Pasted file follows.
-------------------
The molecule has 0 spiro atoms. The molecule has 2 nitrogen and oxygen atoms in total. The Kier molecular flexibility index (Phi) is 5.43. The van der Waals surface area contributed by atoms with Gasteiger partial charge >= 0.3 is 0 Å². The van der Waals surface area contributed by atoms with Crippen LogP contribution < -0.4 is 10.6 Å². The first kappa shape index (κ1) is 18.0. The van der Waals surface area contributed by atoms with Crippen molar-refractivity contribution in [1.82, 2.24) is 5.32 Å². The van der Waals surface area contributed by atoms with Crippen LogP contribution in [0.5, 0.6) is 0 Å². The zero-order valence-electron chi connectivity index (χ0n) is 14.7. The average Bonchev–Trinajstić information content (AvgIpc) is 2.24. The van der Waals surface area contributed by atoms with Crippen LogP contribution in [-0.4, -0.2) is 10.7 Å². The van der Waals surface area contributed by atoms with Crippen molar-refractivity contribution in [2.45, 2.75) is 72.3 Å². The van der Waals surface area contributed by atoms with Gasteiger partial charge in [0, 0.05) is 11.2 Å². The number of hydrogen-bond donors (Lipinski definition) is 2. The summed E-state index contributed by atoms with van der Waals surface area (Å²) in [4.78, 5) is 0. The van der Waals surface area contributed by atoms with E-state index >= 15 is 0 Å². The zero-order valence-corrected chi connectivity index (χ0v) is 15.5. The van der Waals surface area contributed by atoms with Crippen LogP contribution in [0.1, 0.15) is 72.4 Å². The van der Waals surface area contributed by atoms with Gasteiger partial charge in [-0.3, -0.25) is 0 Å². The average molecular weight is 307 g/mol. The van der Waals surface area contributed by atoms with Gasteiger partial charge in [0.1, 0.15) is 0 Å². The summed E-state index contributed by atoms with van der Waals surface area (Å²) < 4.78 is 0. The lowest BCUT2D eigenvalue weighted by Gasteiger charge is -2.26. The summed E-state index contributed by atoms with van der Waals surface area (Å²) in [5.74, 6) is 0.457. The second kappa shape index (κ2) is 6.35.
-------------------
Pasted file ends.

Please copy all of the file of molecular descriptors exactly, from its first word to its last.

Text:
The molecule has 0 spiro atoms. The molecule has 2 nitrogen and oxygen atoms in total. The Kier molecular flexibility index (Phi) is 5.43. The van der Waals surface area contributed by atoms with Gasteiger partial charge >= 0.3 is 0 Å². The van der Waals surface area contributed by atoms with Crippen LogP contribution < -0.4 is 10.6 Å². The first kappa shape index (κ1) is 18.0. The van der Waals surface area contributed by atoms with Crippen molar-refractivity contribution in [1.82, 2.24) is 5.32 Å². The van der Waals surface area contributed by atoms with Crippen LogP contribution in [0.5, 0.6) is 0 Å². The zero-order valence-electron chi connectivity index (χ0n) is 14.7. The average Bonchev–Trinajstić information content (AvgIpc) is 2.24. The van der Waals surface area contributed by atoms with Crippen LogP contribution in [-0.4, -0.2) is 10.7 Å². The van der Waals surface area contributed by atoms with Crippen molar-refractivity contribution in [2.45, 2.75) is 72.3 Å². The van der Waals surface area contributed by atoms with Gasteiger partial charge in [0, 0.05) is 11.2 Å². The number of hydrogen-bond donors (Lipinski definition) is 2. The summed E-state index contributed by atoms with van der Waals surface area (Å²) in [4.78, 5) is 0. The van der Waals surface area contributed by atoms with E-state index >= 15 is 0 Å². The zero-order valence-corrected chi connectivity index (χ0v) is 15.5. The van der Waals surface area contributed by atoms with Crippen LogP contribution in [0.1, 0.15) is 72.4 Å². The van der Waals surface area contributed by atoms with Gasteiger partial charge in [-0.3, -0.25) is 0 Å². The average molecular weight is 307 g/mol. The van der Waals surface area contributed by atoms with Gasteiger partial charge in [0.1, 0.15) is 0 Å². The summed E-state index contributed by atoms with van der Waals surface area (Å²) < 4.78 is 0. The lowest BCUT2D eigenvalue weighted by Gasteiger charge is -2.26. The summed E-state index contributed by atoms with van der Waals surface area (Å²) in [5.74, 6) is 0.457. The second kappa shape index (κ2) is 6.35.